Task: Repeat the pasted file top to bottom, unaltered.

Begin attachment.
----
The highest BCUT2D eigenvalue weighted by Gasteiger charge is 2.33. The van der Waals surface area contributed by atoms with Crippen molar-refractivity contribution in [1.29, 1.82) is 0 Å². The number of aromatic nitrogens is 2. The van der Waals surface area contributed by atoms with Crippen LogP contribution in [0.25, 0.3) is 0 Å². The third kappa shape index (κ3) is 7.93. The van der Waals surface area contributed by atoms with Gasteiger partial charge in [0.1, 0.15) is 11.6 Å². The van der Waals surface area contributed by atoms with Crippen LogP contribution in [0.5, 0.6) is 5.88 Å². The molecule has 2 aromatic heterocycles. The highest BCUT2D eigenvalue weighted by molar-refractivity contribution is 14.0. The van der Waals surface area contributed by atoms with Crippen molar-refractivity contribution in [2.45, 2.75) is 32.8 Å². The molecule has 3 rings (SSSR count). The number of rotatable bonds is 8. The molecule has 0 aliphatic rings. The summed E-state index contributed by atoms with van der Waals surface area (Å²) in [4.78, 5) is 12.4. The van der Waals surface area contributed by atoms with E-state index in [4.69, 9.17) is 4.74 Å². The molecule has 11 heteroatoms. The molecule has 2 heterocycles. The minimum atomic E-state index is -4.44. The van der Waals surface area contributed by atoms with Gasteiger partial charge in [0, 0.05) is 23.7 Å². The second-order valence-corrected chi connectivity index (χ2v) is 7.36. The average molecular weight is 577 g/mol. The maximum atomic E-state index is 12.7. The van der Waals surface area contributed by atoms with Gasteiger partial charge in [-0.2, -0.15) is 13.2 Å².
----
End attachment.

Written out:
The highest BCUT2D eigenvalue weighted by Gasteiger charge is 2.33. The van der Waals surface area contributed by atoms with Crippen molar-refractivity contribution in [1.29, 1.82) is 0 Å². The number of aromatic nitrogens is 2. The van der Waals surface area contributed by atoms with Crippen LogP contribution in [0.25, 0.3) is 0 Å². The third kappa shape index (κ3) is 7.93. The van der Waals surface area contributed by atoms with Gasteiger partial charge in [0.1, 0.15) is 11.6 Å². The van der Waals surface area contributed by atoms with Crippen LogP contribution in [0.5, 0.6) is 5.88 Å². The molecule has 2 aromatic heterocycles. The highest BCUT2D eigenvalue weighted by molar-refractivity contribution is 14.0. The van der Waals surface area contributed by atoms with Crippen molar-refractivity contribution in [2.45, 2.75) is 32.8 Å². The molecule has 3 rings (SSSR count). The number of rotatable bonds is 8. The molecule has 0 aliphatic rings. The summed E-state index contributed by atoms with van der Waals surface area (Å²) in [4.78, 5) is 12.4. The van der Waals surface area contributed by atoms with E-state index in [4.69, 9.17) is 4.74 Å². The molecule has 11 heteroatoms. The molecule has 2 heterocycles. The minimum atomic E-state index is -4.44. The van der Waals surface area contributed by atoms with Gasteiger partial charge in [0, 0.05) is 23.7 Å². The second-order valence-corrected chi connectivity index (χ2v) is 7.36. The average molecular weight is 577 g/mol. The maximum atomic E-state index is 12.7. The van der Waals surface area contributed by atoms with Gasteiger partial charge in [-0.2, -0.15) is 13.2 Å².